Foundations of Technology Management

2522 WordsMay 7, 201411 Pages
There is little doubt that technological advances have made our lives easier. Thanks to them the world has become a much smaller place. We can now traverse the Oceans in a matter of hours. We can stay up to the minute with current affairs via the expansive news networks available through various media, including the internet. Gone are the days of the home based phone being our only option to communicate (voice) with loved ones and friends. Think of a world without heat in the winter and air conditioners in the summer. It existed believe it or not! A lot of our manual tasks are taken up by machines, which manufacture, assemble and pack the products for them. People are leading longer and healthier lives due to development of vaccines…show more content…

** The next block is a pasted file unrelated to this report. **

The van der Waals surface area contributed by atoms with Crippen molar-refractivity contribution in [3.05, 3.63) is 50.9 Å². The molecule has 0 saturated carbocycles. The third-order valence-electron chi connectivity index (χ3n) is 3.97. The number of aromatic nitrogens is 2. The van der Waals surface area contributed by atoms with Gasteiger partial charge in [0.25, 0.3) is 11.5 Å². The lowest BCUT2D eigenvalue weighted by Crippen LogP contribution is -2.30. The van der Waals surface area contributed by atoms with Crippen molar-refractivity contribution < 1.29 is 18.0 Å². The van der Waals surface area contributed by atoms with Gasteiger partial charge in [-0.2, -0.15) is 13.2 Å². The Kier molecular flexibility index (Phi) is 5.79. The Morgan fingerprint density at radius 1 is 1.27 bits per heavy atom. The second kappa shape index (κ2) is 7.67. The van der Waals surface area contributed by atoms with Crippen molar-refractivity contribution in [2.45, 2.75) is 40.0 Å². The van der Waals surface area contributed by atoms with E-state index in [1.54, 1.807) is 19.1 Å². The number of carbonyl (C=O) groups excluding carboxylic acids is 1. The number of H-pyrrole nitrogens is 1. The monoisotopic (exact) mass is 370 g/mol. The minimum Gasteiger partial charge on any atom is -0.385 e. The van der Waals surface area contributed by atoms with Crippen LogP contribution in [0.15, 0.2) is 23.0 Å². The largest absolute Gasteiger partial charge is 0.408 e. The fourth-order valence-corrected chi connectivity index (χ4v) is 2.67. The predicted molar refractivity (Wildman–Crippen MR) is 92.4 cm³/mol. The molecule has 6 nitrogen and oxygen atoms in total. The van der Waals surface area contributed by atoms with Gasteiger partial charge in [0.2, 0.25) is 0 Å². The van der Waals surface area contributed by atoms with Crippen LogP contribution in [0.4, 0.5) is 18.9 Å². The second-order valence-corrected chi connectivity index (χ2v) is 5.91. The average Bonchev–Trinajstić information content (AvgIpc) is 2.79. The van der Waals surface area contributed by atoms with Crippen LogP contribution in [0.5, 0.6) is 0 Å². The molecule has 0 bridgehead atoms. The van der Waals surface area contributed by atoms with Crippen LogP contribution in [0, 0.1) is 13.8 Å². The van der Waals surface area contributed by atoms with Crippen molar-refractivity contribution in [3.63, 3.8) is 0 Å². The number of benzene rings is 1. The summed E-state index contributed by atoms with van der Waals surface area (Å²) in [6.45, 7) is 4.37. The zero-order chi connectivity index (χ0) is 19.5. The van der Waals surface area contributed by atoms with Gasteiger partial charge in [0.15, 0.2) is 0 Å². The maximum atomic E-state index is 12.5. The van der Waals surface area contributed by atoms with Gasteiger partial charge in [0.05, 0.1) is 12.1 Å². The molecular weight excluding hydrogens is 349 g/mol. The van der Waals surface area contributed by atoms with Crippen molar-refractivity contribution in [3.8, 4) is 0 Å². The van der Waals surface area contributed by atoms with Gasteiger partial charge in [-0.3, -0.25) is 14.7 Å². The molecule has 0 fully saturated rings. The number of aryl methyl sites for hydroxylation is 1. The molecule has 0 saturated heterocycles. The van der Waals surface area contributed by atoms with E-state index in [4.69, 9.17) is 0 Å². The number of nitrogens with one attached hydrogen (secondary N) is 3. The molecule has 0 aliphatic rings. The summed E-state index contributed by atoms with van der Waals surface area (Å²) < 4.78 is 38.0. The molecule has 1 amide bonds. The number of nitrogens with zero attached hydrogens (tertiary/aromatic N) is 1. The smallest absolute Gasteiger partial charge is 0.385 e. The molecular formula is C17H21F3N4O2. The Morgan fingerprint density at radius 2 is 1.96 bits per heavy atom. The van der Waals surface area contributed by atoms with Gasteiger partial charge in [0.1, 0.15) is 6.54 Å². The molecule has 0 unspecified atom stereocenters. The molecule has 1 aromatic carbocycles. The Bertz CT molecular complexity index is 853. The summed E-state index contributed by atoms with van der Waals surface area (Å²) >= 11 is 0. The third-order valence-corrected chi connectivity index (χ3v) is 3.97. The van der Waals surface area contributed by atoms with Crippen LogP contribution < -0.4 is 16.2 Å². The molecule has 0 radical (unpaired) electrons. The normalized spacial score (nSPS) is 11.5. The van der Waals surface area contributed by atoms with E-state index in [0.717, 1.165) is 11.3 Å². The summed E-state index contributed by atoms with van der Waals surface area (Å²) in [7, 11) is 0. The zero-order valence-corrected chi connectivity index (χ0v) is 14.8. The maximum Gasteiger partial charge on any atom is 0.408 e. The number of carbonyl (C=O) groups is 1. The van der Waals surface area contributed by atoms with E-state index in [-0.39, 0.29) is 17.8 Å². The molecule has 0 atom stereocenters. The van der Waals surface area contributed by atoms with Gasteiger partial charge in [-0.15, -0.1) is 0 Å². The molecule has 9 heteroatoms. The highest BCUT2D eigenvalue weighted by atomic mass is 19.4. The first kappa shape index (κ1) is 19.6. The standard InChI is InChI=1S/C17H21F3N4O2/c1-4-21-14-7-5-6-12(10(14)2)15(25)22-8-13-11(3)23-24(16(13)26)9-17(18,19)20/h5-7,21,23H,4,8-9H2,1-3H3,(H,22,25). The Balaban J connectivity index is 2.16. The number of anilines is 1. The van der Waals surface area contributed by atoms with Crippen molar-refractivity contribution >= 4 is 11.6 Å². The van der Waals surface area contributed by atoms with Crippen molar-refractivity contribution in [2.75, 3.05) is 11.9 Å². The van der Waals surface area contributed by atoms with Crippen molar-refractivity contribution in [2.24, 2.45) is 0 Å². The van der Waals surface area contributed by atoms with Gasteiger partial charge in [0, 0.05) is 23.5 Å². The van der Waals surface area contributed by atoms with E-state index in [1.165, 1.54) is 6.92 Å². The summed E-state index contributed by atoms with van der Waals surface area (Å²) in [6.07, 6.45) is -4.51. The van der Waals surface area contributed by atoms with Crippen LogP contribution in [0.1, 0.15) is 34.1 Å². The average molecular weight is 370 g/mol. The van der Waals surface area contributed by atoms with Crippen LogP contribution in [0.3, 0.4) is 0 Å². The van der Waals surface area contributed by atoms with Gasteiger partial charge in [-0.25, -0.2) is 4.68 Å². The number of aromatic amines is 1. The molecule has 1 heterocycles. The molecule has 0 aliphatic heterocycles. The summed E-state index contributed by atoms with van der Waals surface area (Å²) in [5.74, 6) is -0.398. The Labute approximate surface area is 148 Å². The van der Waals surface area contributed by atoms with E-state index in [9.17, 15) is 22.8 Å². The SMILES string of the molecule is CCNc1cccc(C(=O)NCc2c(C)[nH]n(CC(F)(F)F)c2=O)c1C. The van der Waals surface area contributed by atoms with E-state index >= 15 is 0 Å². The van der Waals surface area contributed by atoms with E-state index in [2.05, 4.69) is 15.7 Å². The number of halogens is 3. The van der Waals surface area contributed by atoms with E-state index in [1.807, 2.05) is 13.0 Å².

The term disruptive innovation was first introduced by Harvard Professor Clayton Christensen in his book The Innovator’s Dilemma (1997). In his book, Christensen suggests that “successful companies can put too much emphasis on customers' current needs, and fail to adopt new technology or business models that will meet customers' unstated or future needs” (Christensen, 1997). His outlook for companies that fell into this definition was not good. Many consider the term ‘Disruptive Technology’ to be synonymous with Disruptive Innovation. A widely accepted definition of Disruptive Technology is one “that changes the industry in such a way that previous competitive and business rules change” (“An E-Commerce”, 2006). Some examples of Disruptive Technologies are: the Compact Disc (CD), Video Conferencing, Cloud Computing and Software as a Service (SaaS). For my paper I will discuss two technologies, both considered disruptive. The first topic will be Software as a Service (SaaS), a successful Software technology. The Second topic will be the Iomega Zip Drive, a loser in the media storage vertical. A SaaS-sy New Kid on the Block The early roots of Software as a Service (Saas) can be traced to the 1960’s when in a technology called the time sharing system. “In the time-sharing model, several "dumb"
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